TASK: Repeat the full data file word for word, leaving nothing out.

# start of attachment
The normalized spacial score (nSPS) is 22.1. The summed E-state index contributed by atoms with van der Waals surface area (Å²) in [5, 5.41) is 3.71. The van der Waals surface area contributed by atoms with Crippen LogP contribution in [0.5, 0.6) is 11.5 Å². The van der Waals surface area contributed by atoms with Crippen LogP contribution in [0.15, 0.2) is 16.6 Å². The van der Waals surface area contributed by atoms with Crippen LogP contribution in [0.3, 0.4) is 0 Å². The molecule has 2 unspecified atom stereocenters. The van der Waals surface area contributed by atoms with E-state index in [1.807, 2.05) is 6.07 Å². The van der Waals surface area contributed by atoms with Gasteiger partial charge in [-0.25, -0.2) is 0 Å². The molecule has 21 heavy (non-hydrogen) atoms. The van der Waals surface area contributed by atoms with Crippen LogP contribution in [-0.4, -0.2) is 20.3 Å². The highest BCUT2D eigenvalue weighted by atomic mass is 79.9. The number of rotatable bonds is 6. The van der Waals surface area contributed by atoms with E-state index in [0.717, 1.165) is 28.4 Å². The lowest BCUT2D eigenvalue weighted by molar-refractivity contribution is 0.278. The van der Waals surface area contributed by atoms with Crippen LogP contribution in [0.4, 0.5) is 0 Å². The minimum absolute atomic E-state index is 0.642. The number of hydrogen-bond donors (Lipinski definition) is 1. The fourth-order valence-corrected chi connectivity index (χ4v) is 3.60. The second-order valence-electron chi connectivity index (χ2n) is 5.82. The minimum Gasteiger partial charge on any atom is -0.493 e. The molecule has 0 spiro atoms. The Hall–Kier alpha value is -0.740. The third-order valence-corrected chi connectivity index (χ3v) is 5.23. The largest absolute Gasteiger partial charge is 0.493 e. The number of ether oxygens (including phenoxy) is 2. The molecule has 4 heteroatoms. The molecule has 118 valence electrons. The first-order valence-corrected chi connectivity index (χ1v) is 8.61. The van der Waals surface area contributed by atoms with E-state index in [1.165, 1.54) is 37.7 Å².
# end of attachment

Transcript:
The normalized spacial score (nSPS) is 22.1. The summed E-state index contributed by atoms with van der Waals surface area (Å²) in [5, 5.41) is 3.71. The van der Waals surface area contributed by atoms with Crippen LogP contribution in [0.5, 0.6) is 11.5 Å². The van der Waals surface area contributed by atoms with Crippen LogP contribution in [0.15, 0.2) is 16.6 Å². The van der Waals surface area contributed by atoms with Crippen LogP contribution in [0.3, 0.4) is 0 Å². The molecule has 2 unspecified atom stereocenters. The van der Waals surface area contributed by atoms with E-state index in [1.807, 2.05) is 6.07 Å². The van der Waals surface area contributed by atoms with Gasteiger partial charge in [-0.25, -0.2) is 0 Å². The molecule has 21 heavy (non-hydrogen) atoms. The van der Waals surface area contributed by atoms with Crippen LogP contribution in [-0.4, -0.2) is 20.3 Å². The highest BCUT2D eigenvalue weighted by atomic mass is 79.9. The number of rotatable bonds is 6. The van der Waals surface area contributed by atoms with E-state index in [0.717, 1.165) is 28.4 Å². The lowest BCUT2D eigenvalue weighted by molar-refractivity contribution is 0.278. The van der Waals surface area contributed by atoms with Crippen LogP contribution in [0.4, 0.5) is 0 Å². The minimum absolute atomic E-state index is 0.642. The number of hydrogen-bond donors (Lipinski definition) is 1. The fourth-order valence-corrected chi connectivity index (χ4v) is 3.60. The second-order valence-electron chi connectivity index (χ2n) is 5.82. The minimum Gasteiger partial charge on any atom is -0.493 e. The molecule has 0 spiro atoms. The Hall–Kier alpha value is -0.740. The third-order valence-corrected chi connectivity index (χ3v) is 5.23. The largest absolute Gasteiger partial charge is 0.493 e. The number of ether oxygens (including phenoxy) is 2. The molecule has 4 heteroatoms. The molecule has 118 valence electrons. The first-order valence-corrected chi connectivity index (χ1v) is 8.61. The van der Waals surface area contributed by atoms with E-state index in [1.165, 1.54) is 37.7 Å².